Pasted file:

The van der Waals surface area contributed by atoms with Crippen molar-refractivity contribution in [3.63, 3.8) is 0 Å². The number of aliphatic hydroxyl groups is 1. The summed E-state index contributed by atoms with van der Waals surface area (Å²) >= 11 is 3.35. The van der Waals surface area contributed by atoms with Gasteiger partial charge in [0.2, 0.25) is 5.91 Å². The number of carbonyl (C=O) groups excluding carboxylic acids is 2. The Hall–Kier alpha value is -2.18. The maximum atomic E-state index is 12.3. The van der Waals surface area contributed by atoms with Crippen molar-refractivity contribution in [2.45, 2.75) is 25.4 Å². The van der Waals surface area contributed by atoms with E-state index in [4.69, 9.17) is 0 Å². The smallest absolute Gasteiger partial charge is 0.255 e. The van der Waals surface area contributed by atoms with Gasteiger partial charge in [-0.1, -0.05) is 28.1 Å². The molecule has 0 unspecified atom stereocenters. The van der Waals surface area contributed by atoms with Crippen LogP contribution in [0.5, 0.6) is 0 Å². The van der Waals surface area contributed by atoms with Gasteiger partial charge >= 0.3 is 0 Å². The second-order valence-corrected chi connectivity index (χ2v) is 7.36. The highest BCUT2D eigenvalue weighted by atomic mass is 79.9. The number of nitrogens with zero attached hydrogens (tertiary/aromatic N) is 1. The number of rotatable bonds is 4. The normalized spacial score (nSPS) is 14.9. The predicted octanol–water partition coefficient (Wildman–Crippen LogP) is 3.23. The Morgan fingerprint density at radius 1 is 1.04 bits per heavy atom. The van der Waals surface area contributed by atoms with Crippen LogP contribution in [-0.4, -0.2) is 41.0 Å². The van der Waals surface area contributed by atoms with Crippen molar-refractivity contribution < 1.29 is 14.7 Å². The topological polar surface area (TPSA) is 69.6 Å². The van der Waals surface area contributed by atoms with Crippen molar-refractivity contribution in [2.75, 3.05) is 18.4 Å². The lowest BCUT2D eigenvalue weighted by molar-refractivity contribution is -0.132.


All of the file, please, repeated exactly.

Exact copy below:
The van der Waals surface area contributed by atoms with Crippen molar-refractivity contribution in [3.63, 3.8) is 0 Å². The number of aliphatic hydroxyl groups is 1. The summed E-state index contributed by atoms with van der Waals surface area (Å²) >= 11 is 3.35. The van der Waals surface area contributed by atoms with Gasteiger partial charge in [0.2, 0.25) is 5.91 Å². The number of carbonyl (C=O) groups excluding carboxylic acids is 2. The Hall–Kier alpha value is -2.18. The maximum atomic E-state index is 12.3. The van der Waals surface area contributed by atoms with Crippen molar-refractivity contribution in [2.45, 2.75) is 25.4 Å². The van der Waals surface area contributed by atoms with E-state index in [4.69, 9.17) is 0 Å². The smallest absolute Gasteiger partial charge is 0.255 e. The van der Waals surface area contributed by atoms with Gasteiger partial charge in [-0.1, -0.05) is 28.1 Å². The molecule has 0 unspecified atom stereocenters. The van der Waals surface area contributed by atoms with Crippen LogP contribution in [0.5, 0.6) is 0 Å². The van der Waals surface area contributed by atoms with Gasteiger partial charge >= 0.3 is 0 Å². The second-order valence-corrected chi connectivity index (χ2v) is 7.36. The highest BCUT2D eigenvalue weighted by atomic mass is 79.9. The number of nitrogens with zero attached hydrogens (tertiary/aromatic N) is 1. The number of rotatable bonds is 4. The normalized spacial score (nSPS) is 14.9. The predicted octanol–water partition coefficient (Wildman–Crippen LogP) is 3.23. The Morgan fingerprint density at radius 1 is 1.04 bits per heavy atom. The van der Waals surface area contributed by atoms with Crippen LogP contribution in [-0.4, -0.2) is 41.0 Å². The van der Waals surface area contributed by atoms with Crippen molar-refractivity contribution < 1.29 is 14.7 Å². The topological polar surface area (TPSA) is 69.6 Å². The van der Waals surface area contributed by atoms with Crippen molar-refractivity contribution in [2.75, 3.05) is 18.4 Å². The lowest BCUT2D eigenvalue weighted by molar-refractivity contribution is -0.132.